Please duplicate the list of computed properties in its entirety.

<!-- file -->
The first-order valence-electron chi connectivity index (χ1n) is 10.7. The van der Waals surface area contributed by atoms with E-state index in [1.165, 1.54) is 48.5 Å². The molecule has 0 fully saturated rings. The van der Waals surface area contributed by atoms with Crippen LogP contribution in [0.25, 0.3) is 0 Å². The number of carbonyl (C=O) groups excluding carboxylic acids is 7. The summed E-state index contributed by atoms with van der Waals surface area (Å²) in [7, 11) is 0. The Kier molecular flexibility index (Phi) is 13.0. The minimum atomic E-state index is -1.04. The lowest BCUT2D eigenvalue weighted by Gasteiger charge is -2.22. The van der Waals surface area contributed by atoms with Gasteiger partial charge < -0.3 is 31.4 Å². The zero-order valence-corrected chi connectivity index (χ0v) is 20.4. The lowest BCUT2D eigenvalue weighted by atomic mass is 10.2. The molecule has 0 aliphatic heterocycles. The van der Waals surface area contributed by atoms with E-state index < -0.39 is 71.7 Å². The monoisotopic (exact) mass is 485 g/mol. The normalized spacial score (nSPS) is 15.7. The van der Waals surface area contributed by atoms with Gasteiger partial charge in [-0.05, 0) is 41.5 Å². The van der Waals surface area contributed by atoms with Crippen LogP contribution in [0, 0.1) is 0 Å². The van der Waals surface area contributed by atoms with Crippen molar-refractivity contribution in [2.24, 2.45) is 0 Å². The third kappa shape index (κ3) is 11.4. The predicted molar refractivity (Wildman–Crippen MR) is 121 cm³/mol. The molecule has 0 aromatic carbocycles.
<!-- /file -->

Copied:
The first-order valence-electron chi connectivity index (χ1n) is 10.7. The van der Waals surface area contributed by atoms with E-state index in [1.165, 1.54) is 48.5 Å². The molecule has 0 fully saturated rings. The van der Waals surface area contributed by atoms with Crippen LogP contribution in [0.25, 0.3) is 0 Å². The number of carbonyl (C=O) groups excluding carboxylic acids is 7. The summed E-state index contributed by atoms with van der Waals surface area (Å²) in [7, 11) is 0. The Kier molecular flexibility index (Phi) is 13.0. The minimum atomic E-state index is -1.04. The lowest BCUT2D eigenvalue weighted by Gasteiger charge is -2.22. The van der Waals surface area contributed by atoms with Gasteiger partial charge < -0.3 is 31.4 Å². The zero-order valence-corrected chi connectivity index (χ0v) is 20.4. The lowest BCUT2D eigenvalue weighted by atomic mass is 10.2. The molecule has 0 aliphatic heterocycles. The van der Waals surface area contributed by atoms with E-state index < -0.39 is 71.7 Å². The monoisotopic (exact) mass is 485 g/mol. The normalized spacial score (nSPS) is 15.7. The van der Waals surface area contributed by atoms with Gasteiger partial charge in [-0.05, 0) is 41.5 Å². The van der Waals surface area contributed by atoms with Crippen LogP contribution in [0, 0.1) is 0 Å². The van der Waals surface area contributed by atoms with Crippen molar-refractivity contribution in [2.24, 2.45) is 0 Å². The third kappa shape index (κ3) is 11.4. The predicted molar refractivity (Wildman–Crippen MR) is 121 cm³/mol. The molecule has 0 aromatic carbocycles.